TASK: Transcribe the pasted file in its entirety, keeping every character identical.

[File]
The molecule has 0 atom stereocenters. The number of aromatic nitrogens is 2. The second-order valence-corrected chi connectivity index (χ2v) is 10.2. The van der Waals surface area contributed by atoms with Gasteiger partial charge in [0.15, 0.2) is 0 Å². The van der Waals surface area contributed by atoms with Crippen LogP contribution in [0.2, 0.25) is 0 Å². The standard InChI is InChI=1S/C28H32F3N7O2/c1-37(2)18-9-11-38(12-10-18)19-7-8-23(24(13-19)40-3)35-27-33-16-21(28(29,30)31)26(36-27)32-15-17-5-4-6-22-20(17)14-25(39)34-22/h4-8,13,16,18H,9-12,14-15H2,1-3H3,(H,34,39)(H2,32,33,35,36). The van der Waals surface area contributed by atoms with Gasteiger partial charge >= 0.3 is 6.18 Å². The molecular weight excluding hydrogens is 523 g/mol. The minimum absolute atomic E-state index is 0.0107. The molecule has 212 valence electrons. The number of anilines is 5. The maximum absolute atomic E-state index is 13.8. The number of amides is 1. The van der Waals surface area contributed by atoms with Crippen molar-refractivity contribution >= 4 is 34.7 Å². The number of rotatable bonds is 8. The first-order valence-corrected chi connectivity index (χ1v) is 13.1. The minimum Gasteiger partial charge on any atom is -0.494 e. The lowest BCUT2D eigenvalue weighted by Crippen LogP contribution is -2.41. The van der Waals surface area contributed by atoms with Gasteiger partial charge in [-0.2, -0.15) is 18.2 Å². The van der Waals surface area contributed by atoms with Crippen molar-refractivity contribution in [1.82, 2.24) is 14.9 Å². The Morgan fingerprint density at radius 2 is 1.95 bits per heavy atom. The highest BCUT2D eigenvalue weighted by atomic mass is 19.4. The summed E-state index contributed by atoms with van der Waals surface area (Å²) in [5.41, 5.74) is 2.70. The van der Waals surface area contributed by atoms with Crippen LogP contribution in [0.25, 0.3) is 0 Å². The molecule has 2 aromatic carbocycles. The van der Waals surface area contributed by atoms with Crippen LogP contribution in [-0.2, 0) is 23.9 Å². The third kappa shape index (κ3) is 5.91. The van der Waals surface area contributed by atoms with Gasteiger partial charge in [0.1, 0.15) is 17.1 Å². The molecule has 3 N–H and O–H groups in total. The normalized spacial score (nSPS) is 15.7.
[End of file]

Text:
The molecule has 0 atom stereocenters. The number of aromatic nitrogens is 2. The second-order valence-corrected chi connectivity index (χ2v) is 10.2. The van der Waals surface area contributed by atoms with Gasteiger partial charge in [0.15, 0.2) is 0 Å². The van der Waals surface area contributed by atoms with Crippen LogP contribution in [0.2, 0.25) is 0 Å². The standard InChI is InChI=1S/C28H32F3N7O2/c1-37(2)18-9-11-38(12-10-18)19-7-8-23(24(13-19)40-3)35-27-33-16-21(28(29,30)31)26(36-27)32-15-17-5-4-6-22-20(17)14-25(39)34-22/h4-8,13,16,18H,9-12,14-15H2,1-3H3,(H,34,39)(H2,32,33,35,36). The van der Waals surface area contributed by atoms with Gasteiger partial charge >= 0.3 is 6.18 Å². The molecular weight excluding hydrogens is 523 g/mol. The minimum absolute atomic E-state index is 0.0107. The molecule has 212 valence electrons. The number of anilines is 5. The maximum absolute atomic E-state index is 13.8. The number of amides is 1. The van der Waals surface area contributed by atoms with Crippen molar-refractivity contribution >= 4 is 34.7 Å². The number of rotatable bonds is 8. The first-order valence-corrected chi connectivity index (χ1v) is 13.1. The minimum Gasteiger partial charge on any atom is -0.494 e. The lowest BCUT2D eigenvalue weighted by Crippen LogP contribution is -2.41. The van der Waals surface area contributed by atoms with Gasteiger partial charge in [-0.2, -0.15) is 18.2 Å². The van der Waals surface area contributed by atoms with Crippen molar-refractivity contribution in [1.82, 2.24) is 14.9 Å². The Morgan fingerprint density at radius 2 is 1.95 bits per heavy atom. The highest BCUT2D eigenvalue weighted by atomic mass is 19.4. The summed E-state index contributed by atoms with van der Waals surface area (Å²) in [5.41, 5.74) is 2.70. The van der Waals surface area contributed by atoms with Crippen LogP contribution in [0.25, 0.3) is 0 Å². The molecule has 2 aromatic carbocycles. The van der Waals surface area contributed by atoms with Crippen LogP contribution in [-0.2, 0) is 23.9 Å². The third kappa shape index (κ3) is 5.91. The van der Waals surface area contributed by atoms with Gasteiger partial charge in [0.1, 0.15) is 17.1 Å². The molecule has 3 N–H and O–H groups in total. The normalized spacial score (nSPS) is 15.7.